On the surface, China has been able to cope with the global economic crisis effectively; its GDP has reached 8.7% in 2009 and it is reckoned that it will increase to 9.1% in 2010 (Xinhua net 21st January 2010). According to the media report, its automotive industry has experienced the greatest expansion in the last year, with a sales increase of 42.1 % (Xinhua net 21st January 2010). As a matter of fact, China has surpassed the U.S. in 2009 and has become the world’s largest auto market. Table 1 shows the production and sales in the Chinese car market.

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Table 1: Production, sale and export of the car market in China from January to May 2010.

Table 1: Production, sale and export of the car market in China from January to May 2010.

The major car-exporting countries to China are Germany, Japan, South Korea, the U.S, the U.K. while China’s car exports go to countries such as Egypt, the U.S, Russia, Uruguay, Italy, Iran, Germany, Chile and Bangladesh.  Car companies with top ten sales from the period of January to April 2010 are Shanghai General Monitor, Shanghai Volkswagen, FAW Volkswagen, Build Your Dream, Beijing Hyundai, Dongfeng Nissan, Chery, Geely, FAW TOYOTA and Ford China.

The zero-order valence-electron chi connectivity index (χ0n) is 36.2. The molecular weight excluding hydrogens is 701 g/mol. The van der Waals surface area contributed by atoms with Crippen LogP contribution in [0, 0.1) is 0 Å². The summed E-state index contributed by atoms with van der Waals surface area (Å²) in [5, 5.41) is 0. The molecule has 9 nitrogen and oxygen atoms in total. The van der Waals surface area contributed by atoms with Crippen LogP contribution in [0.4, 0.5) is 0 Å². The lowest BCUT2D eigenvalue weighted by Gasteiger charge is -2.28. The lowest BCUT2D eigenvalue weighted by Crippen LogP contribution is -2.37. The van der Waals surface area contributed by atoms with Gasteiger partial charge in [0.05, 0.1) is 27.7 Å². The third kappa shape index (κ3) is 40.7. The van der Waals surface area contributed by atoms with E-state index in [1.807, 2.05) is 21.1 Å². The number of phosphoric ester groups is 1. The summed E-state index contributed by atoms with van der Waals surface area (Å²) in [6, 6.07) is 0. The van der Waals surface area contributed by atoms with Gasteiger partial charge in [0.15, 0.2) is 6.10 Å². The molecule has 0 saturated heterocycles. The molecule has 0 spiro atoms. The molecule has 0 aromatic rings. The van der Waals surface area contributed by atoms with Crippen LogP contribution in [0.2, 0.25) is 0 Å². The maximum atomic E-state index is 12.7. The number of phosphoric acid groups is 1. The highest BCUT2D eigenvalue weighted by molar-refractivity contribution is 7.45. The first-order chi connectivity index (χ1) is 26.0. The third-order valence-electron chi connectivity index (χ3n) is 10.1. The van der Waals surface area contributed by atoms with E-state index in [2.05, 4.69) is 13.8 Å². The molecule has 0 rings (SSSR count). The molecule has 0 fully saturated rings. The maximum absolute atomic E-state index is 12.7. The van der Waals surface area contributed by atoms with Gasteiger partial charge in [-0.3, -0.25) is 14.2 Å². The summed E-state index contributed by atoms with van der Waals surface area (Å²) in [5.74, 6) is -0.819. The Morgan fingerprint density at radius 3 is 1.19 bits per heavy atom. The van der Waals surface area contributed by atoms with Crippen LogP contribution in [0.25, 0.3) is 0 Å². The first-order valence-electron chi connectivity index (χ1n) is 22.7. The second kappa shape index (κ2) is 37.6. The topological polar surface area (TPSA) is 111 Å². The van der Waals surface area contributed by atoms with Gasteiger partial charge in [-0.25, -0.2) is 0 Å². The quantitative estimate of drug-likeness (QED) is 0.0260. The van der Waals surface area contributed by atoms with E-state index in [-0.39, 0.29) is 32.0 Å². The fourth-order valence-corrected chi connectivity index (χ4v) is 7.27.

Apart from the attempt to expand the domestic market, Chinese auto brands have also started to target the overseas market. On August 2nd,2010, Geely has completed its purchase of Ford Motor Co’s (F.N) Volvo unit; this is the largest acquisition of a foreign automotive company by the Chinese company. Its previous overseas development includes the acquisition of the Australian gearbox maker Drivetrain Systems International and the tie-up with the British cab maker Manganese Bronze Holdings Plc (MNGS.L).